On the Pharm: Adam Morgan testing the 'learning curve'

On the Pharm: Adam Morgan testing the 'learning curve'

May 9, 2013, 11:00 am
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Adam Morgan was 1-4 with a 4.97 ERA in eight starts at Triple A. (USA Today Images)

ALLENTOWN, Pa. — When players like Roy Halladay or John Lannan get injured, it does more than test the big-league club. It’s when veteran big leaguers like Halladay or Lannan get hurt that an organization’s minor league depth is put on display.

So far the Phillies have dipped into Triple A Lehigh Valley and dropped Jonathan Pettibone into the rotation. On Friday, Tyler Cloyd will make his season debut for the Phillies after going 1-3 with a 5.40 ERA in six starts for the IronPigs.

Next up could be 23-year-old lefty Adam Morgan, a pitching prospect that has quickly turned some heads in the organization.

After an All-American career at the University of Alabama, Morgan was selected in the third round of the 2011 draft and has been climbing ever since. In his first full season as a pro, Morgan posted an 8-11 record and 3.35 ERA for Single A Clearwater and Double A Reading. More impressively, Morgan had 169 strikeouts in 158 2/3 innings.

On the strength of that 2012 season, Morgan was tabbed as the Phillies' fifth-best prospect by Baseball America, earned an invitation to big-league camp in Clearwater this spring and began the season at Triple A Lehigh Valley where he was named International League pitcher of the week after a shutout three-hitter.

It was coming together very quickly for Morgan.

“He has a lot of talent. He’s here for a reason -- he’s here because he is talented and obviously he has a bright future ahead of him,” Lehigh Valley manager Dave Brundage said. “But he has a lot to learn.”

Since then, Morgan has been undergoing a “learning curve,” according to Brundage. Every young ballplayer needs a bout of adversity to help in their development, and Morgan is finally taking a lump or two.

“There is a learning curve here about how to handle situations and how to deal with adversity and that’s a good thing,” Brundage said prior to the IronPigs’ game against the Louisville Bats at Coca-Cola Park on Wednesday. “It’s experience. A lot of these guys who have had a lot of success coming through, like at the University of Alabama and the minor league system, have not had to deal with a lot of adversity. Your stuff gets you so far and once you get here or the big leagues, they are trying to deal with adversity.”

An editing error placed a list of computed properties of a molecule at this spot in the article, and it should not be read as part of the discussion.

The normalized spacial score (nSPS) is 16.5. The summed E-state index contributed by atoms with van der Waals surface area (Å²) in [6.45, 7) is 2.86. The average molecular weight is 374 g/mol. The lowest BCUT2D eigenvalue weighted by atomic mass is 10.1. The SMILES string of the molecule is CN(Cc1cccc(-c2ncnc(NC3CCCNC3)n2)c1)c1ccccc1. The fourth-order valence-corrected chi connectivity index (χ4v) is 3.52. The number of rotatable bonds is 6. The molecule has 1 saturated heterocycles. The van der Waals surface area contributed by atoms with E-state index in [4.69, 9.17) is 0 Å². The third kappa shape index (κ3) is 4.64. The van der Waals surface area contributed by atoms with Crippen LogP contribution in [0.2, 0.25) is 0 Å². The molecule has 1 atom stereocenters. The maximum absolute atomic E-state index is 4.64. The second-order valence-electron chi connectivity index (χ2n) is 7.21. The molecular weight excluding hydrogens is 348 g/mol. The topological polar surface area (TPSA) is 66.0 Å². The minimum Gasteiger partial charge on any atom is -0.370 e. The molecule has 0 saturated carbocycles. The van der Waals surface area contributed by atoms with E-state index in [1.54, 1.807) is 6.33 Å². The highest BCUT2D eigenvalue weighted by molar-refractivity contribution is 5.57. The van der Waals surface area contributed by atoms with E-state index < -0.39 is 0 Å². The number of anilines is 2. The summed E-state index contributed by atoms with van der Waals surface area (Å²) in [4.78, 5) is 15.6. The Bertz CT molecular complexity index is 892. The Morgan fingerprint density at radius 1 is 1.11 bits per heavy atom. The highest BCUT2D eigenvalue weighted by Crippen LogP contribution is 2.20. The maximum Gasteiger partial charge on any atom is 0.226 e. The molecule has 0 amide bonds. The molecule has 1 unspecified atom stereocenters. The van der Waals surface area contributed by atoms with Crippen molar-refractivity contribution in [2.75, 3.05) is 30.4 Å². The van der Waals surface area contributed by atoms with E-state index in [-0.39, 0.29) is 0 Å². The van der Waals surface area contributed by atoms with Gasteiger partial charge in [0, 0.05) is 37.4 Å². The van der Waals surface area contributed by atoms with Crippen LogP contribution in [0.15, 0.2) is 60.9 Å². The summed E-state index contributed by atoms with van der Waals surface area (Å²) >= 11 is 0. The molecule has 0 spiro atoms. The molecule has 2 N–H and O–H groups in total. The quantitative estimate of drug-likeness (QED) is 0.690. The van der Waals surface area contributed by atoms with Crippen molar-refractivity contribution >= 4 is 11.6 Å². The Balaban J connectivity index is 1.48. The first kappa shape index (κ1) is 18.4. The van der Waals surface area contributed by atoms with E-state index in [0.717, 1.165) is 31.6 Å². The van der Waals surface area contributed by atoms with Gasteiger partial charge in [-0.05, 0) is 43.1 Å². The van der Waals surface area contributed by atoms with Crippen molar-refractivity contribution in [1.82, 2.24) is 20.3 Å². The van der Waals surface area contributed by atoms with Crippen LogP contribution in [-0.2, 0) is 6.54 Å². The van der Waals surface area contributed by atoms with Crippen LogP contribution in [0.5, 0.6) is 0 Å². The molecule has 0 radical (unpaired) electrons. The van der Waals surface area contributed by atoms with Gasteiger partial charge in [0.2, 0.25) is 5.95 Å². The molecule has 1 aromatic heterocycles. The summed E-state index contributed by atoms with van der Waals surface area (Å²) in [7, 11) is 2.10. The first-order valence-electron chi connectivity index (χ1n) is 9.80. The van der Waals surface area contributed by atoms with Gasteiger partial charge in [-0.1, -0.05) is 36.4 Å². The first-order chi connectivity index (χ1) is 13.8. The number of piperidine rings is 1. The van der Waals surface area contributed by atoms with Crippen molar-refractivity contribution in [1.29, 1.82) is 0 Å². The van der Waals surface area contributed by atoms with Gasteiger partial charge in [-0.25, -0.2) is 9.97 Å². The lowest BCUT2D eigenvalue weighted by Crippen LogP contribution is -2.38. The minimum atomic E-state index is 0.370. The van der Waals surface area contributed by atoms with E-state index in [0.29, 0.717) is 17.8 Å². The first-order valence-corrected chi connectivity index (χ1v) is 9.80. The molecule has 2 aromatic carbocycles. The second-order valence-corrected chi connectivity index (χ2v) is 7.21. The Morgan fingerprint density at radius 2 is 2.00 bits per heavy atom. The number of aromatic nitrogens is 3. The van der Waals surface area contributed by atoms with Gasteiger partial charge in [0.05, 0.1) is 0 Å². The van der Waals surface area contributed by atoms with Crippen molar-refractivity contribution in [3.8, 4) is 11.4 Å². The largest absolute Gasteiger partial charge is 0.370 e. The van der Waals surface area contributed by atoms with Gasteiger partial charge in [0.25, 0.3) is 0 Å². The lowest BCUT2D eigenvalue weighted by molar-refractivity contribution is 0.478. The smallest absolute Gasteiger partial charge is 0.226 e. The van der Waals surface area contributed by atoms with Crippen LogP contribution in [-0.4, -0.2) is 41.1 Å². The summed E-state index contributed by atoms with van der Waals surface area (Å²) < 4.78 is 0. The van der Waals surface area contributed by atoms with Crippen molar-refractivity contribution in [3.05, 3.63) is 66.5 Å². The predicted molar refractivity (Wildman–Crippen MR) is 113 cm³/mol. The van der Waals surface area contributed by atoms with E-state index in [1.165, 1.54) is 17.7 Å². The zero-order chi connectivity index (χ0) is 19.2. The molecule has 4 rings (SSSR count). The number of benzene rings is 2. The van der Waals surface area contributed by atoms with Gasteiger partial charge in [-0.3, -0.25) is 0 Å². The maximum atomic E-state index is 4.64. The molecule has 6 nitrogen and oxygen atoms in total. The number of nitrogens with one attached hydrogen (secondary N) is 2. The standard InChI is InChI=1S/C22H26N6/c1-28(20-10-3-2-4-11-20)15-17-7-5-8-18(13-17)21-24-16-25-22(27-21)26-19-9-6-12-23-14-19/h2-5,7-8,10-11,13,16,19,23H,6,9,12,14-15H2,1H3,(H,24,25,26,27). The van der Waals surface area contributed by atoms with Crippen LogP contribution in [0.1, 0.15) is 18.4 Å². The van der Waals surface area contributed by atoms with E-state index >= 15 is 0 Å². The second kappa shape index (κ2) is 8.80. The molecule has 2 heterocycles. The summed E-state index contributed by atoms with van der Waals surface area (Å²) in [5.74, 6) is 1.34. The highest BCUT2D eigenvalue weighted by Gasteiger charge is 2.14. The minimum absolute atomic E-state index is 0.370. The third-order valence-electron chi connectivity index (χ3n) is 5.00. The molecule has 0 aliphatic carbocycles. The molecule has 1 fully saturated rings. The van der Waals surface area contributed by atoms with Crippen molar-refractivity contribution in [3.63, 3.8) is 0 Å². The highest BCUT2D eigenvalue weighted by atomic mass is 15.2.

Morgan followed his three-hitter with a two-hitter over five innings against Pawtucket. But after allowing three runs and 11 hits in 19 innings in his first three starts, Morgan has been belted around for 12 runs and 19 hits in 15 2/3 innings.

In his last outing, Morgan allowed four runs in four innings against Indianapolis, with a pair of them coming on a long home run off his fastball. So like any young pitcher who was burned on a particular pitch, Morgan stopped throwing it.

According to Brundage, Morgan’s fastball command is the biggest asset in his arsenal.

“What happens when a guy hits a good pitch?” Brundage said. “The other day [Morgan] gave up a two-run homer and [he had to figure out] how to react and where did it take him and what to do? It was a learning curve the other day when he didn’t want to throw his fastball after that. He was thinking, ‘I don’t want them to hit that.’ But it’s not going to be the last two-run homer he gives up.”

It’s not necessarily a bad thing that Morgan has scuffled a bit. According to Brundage, it’s how the lefty responds to a rough outing that will determine how good he can be.

“Morgan is a young pitcher who doesn’t have as much experience as Jonathan (Pettibone) does,” Brundage said. “There is a lot to learn. It’s not a bad situation when he has to deal with some failure and deal with some adversity because it’s after that is what we want to see as an organization.”

So far Morgan understands the hard lessons he’s learned. He also said he picked up a lot just from watching the likes of Halladay, Cliff Lee and Cole Hamels during spring training. The old pros could handle their bouts of failure and use them to come back stronger.

And compared to what Halladay, Lee and Hamels have endured - and what Halladay has in front of him - Morgan is way ahead of the curve.
 
“The immediate feedback from this level is that you pay for a pitch that ends up in a different spot from where you thought it would be,” Morgan said. “At [lower levels], I could get away with throwing a mistake. Here, I can’t. I am always working on something to better myself and be consistent.”

Morgan next takes the mound on Friday night in Durham, N.C. Though he still has to put in more work in Triple A, Morgan is still just a phone call away from the big leagues.

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